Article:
PSD2 also grants SCA exemption for secure corporate transactions, which are payments initiated by business entities through dedicated processes or protocols. These corporate payment transfers are not available for consumers and offer high levels of protection from fraud. Secure corporate payments that can be exempted from SCA requirements include transactions made through central travel accounts, lodged or virtual cards, and corporate cards, utilized in access-controlled corporate travel management or corporate purchasing systems. These accounts and cards are not associated with an individual cardholder and are used only by the company. Corporate payment exemption cannot be applied for personal corporate cards. Also, secure corporate payment exemption can only be requested by the card-issuing financial institution. The businesses and payment service providers cannot detect whether a card permits to make secure corporate payment transfers with SCA exemption.
Individual contactless transactions below €50 do not require SCA up to a maximum of five consecutive payments or a cumulative limit of €150. If the cardholder initiates more than five low-value payments since the last application of SCA or if the total payment value exceeds €150, SCA is required once more. Also, this exemption is specific to each card utilized by the consumer. So, for joint accounts, this exemption applies to every card associated with the consumer‘s account. Also, the card-issuing financial institution is responsible for the monitoring of consecutive transactions and cumulative limits.
In addition to the exclusions mentioned above, there are other types of PSD2 SCA exemptions. These PSD2 exemptions to SCA included in RTS are available for access to payment account information or transfers made between two accounts held at the same financial institution by the same consumer and transactions for transport fares or parking fees at an unattended terminal. When the consumer uses a third-party provider for account information services to access their account balance for the first time, SCA must be applied. Also, consumers must authenticate the access to third-party providers in order to see details of all transactions processed on an account for the first time. However, for the subsequent access to the account balance, SCA is not needed. Also, the consumer is not required to verify his identity to a third party if the consumer accesses the historical transaction data within three months of the last application of SCA.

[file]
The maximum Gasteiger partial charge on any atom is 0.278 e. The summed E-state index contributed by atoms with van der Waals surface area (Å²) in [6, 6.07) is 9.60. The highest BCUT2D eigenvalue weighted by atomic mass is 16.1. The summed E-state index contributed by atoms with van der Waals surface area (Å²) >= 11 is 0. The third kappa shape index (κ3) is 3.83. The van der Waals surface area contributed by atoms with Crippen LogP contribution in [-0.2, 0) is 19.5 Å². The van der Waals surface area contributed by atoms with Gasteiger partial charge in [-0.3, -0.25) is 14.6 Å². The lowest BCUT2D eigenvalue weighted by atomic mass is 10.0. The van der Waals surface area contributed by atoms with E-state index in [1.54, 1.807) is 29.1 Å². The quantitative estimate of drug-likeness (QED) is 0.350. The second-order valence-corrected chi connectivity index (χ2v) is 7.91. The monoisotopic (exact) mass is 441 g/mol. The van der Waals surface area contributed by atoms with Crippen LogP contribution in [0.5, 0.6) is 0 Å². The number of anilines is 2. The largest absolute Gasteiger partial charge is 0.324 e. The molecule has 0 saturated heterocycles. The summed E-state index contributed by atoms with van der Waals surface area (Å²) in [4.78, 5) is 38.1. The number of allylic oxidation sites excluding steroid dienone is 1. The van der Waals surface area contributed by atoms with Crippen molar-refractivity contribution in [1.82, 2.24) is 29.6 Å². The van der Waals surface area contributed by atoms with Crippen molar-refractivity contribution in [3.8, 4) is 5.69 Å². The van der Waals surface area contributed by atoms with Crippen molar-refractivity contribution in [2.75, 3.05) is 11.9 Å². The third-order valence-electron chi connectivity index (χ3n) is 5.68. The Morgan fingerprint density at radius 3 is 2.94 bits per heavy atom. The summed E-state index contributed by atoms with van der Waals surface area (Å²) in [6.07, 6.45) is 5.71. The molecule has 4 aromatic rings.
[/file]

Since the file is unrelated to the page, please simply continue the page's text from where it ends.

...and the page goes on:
Regardless of whether an exemption applies or not to the specific transaction, the card-issuing financial institution makes the final decision whether to accept or decline a particular exemption. When card-issuing financial institutions decide not to grant an exemption, they return new decline codes for transactions that failed due to missing authentication. These failed transactions have to be resubmitted to the customer with a request for SCA. Also, merchants, especially those who charge consumers without their involvement in the checkout flow, must be prepared for a fallback if the card-issuing financial institution declines the exemption.
Using exemptions for qualifying payments decreases the number of times a consumer needs to authenticate payment and reduce friction. Businesses that apply exemptions can ensure a better consumer experience by eliminating SCA requirements while maintaining PSD2 compliance.